Identify data sources Collect data and select partners Determine the gap Establish process differences Target future performance Communicate Adjust goal Implement Review and recalibrate

The following is an example of a typical benchmarking methodology: Identify problem areas - Because benchmarking can be applied to any business process or function, a range of research techniques may be required. They include: informal conversations with customers, employees, or suppliers; exploratory research techniques such as focus groups; or in-depth marketing research, quantitative research, surveys, questionnaires, re-engineering analysis, process mapping, quality control variance reports, financial ratio analysis, or simply reviewing cycle times or other performance indicators. Before embarking on comparison with other organizations it is essential to know the organization's function and processes; base lining performance provides a point against which improvement effort can be measured. Identify other industries that have similar processes - For instance if one were interested in improving hand offs in addiction treatment one would try to identify other fields that also have hand off challenges. These could include air traffic control, cell phone switching between towers, transfer of patients from surgery to recovery rooms. Identify organizations that are leaders in these areas - Look for the very best in any industry and in any country. Consult customers, suppliers, financial analysts, trade associations, and magazines to determine which companies are worthy of study. Survey companies for measures and practices - Companies target specific business processes using detailed surveys of measures and practices used to identify business process alternatives and leading companies. Surveys are typically masked to protect confidential data by neutral associations and consultants. Visit the "best practice" companies to identify leading edge practices - Companies typically agree to mutually exchange information beneficial to all parties in a benchmarking group and share the results within the group. Implement new and improved business practices - Take the leading edge practices and develop implementation plans which include identification of specific opportunities, funding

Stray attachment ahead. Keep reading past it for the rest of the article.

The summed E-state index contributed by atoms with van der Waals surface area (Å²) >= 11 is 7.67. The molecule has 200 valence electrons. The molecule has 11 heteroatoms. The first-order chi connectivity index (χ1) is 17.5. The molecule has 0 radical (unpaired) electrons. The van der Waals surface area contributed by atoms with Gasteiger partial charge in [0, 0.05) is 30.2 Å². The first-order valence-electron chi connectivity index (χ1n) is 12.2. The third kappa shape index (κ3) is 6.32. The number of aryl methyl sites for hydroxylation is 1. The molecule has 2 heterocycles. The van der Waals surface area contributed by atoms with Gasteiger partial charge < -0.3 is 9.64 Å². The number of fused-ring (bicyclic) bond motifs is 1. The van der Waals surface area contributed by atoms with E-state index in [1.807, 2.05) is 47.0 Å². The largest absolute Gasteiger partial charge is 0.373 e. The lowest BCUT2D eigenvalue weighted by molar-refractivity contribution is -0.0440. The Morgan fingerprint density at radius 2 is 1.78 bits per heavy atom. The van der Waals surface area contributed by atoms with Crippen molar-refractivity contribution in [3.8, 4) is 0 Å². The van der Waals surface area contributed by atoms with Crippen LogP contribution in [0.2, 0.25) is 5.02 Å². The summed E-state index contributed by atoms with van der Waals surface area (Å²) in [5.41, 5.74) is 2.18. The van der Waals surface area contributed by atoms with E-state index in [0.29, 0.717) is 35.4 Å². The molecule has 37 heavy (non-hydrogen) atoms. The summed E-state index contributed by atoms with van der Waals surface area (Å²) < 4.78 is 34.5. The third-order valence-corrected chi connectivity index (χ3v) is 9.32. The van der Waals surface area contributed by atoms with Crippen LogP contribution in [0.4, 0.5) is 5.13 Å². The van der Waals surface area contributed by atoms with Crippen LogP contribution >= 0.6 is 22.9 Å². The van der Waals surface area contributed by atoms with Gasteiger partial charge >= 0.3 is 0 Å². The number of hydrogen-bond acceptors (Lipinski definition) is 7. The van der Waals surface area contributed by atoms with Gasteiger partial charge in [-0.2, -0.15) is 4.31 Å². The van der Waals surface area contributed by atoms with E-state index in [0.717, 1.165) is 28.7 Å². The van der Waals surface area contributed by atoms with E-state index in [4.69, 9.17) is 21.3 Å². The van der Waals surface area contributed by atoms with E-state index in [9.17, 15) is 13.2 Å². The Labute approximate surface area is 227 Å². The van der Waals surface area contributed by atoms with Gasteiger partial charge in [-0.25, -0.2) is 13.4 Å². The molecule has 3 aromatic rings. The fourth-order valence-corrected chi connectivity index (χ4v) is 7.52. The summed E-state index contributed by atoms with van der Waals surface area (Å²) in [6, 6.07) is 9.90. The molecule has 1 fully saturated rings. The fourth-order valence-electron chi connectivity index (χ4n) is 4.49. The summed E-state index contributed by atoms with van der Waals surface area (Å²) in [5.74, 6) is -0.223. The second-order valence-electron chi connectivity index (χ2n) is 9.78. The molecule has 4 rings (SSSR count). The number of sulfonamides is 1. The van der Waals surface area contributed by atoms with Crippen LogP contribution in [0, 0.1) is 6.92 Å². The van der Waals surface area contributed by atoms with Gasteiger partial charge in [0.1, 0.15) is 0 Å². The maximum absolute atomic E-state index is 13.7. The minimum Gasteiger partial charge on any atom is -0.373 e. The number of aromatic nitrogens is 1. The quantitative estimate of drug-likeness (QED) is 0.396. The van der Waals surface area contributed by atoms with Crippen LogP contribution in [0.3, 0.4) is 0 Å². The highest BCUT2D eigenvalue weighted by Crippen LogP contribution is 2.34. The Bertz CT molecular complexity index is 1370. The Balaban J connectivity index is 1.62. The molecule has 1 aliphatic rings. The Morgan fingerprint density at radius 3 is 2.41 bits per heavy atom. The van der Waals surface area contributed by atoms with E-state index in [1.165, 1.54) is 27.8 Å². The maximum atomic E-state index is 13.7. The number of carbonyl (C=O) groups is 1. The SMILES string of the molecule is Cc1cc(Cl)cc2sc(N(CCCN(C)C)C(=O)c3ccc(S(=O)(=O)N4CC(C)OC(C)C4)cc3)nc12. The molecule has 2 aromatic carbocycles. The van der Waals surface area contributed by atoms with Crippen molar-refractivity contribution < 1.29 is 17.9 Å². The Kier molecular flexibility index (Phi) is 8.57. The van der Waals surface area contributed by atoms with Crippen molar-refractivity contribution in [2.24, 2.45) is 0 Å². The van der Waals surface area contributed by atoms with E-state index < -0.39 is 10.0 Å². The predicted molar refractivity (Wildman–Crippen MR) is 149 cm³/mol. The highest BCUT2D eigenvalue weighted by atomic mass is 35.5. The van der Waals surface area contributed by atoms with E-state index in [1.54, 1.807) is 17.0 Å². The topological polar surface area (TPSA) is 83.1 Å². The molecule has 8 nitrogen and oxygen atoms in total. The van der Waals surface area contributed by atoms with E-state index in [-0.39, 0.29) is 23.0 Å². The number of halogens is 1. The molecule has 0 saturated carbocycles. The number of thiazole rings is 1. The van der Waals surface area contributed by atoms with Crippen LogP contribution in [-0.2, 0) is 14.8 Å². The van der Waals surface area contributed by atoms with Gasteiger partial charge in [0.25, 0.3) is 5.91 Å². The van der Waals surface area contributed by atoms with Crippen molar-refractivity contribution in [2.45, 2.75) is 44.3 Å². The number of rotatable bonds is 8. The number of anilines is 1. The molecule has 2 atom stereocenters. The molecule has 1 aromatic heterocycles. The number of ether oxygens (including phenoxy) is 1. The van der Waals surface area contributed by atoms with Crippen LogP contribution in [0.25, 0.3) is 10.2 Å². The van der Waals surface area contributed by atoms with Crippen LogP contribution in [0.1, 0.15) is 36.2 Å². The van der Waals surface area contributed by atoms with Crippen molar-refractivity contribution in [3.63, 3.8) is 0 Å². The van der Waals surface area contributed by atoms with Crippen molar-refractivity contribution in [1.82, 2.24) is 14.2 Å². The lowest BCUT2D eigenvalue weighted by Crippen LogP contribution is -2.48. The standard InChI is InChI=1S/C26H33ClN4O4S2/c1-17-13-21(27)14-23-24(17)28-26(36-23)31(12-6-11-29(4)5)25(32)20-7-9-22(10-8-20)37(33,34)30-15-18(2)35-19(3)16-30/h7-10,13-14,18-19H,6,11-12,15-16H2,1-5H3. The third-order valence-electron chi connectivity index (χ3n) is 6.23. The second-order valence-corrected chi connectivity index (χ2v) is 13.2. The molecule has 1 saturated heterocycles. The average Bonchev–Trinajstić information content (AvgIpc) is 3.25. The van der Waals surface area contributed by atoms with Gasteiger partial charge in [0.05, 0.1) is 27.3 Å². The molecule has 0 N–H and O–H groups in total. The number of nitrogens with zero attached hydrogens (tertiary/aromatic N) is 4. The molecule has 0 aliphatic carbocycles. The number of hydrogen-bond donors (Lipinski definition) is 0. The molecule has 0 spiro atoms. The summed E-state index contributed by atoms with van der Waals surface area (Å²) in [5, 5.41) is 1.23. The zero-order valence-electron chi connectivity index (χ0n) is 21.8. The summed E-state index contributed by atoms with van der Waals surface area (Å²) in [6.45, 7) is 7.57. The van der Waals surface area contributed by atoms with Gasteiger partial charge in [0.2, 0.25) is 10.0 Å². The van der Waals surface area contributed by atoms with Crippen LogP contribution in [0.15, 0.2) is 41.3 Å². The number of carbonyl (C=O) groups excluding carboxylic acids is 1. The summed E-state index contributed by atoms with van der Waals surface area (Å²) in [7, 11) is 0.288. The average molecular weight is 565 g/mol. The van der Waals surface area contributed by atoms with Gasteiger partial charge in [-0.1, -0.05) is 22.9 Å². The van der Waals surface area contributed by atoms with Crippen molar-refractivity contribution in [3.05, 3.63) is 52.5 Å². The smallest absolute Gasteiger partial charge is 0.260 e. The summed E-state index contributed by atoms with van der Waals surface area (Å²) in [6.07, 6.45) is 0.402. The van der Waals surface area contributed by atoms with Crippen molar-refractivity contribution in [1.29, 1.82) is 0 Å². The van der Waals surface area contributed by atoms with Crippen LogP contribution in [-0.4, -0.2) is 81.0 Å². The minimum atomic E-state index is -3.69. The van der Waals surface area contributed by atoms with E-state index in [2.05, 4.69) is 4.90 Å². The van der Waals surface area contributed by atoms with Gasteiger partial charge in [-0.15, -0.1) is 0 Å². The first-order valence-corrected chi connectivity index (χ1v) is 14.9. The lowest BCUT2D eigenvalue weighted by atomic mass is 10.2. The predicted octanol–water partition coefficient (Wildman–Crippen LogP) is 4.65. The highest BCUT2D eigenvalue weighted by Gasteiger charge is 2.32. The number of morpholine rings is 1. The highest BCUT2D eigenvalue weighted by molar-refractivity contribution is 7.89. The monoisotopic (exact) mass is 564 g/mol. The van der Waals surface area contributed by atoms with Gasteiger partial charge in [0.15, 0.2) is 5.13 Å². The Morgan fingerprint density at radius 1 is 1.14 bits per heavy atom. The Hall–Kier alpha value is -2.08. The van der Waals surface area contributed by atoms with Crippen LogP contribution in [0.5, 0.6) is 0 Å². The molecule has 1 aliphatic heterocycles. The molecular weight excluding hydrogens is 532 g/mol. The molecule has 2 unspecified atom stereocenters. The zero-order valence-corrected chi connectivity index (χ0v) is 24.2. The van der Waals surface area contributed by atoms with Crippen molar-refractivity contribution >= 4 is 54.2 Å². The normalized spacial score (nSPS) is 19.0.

the project and selling the ideas to the organization for the purpose of gaining demonstrated value from the process.

Costs
The three main types of costs in benchmarking are: Visit Costs - This includes hotel rooms, travel costs, meals, a token gift, and lost labor time. Time Costs - Members of the benchmarking team will be investing time in researching problems, finding exceptional companies to study, visits, and implementation. This will take them away from their regular tasks for part of each day so additional staff might be required. Benchmarking Database Costs - Organizations that institutionalize benchmarking into their daily procedures find it is useful to create and maintain a database of best practices and the companies associated with each best practice now. The cost of benchmarking can substantially be reduced through utilizing the many internet resources that have sprung up over the last few years. These aim to capture benchmarks and best practices from organizations, business sectors and countries to make the benchmarking process much quicker and cheaper. Technical/product benchmarking The technique initially used to compare existing corporate strategies with a view to achieving the best possible performance in new situations (see above), has recently been extended to the comparison of technical products. This process is usually referred to as "technical benchmarking" or "product benchmarking". Its use is well-developed within the automotive industry ("automotive benchmarking"), where it is vital to design products that match precise user expectations, at minimal cost, by applying the best technologies available worldwide. Data is obtained by fully disassembling existing cars and their systems. Such analyses were initially carried out in-house by car makers and their suppliers. However, as these analyses are expensive, they are increasingly being outsourced to companies who specialize in this area. Outsourcing has enabled a drastic decrease in costs for each company (by cost sharing) and the development of efficient tools (standards, software).

Types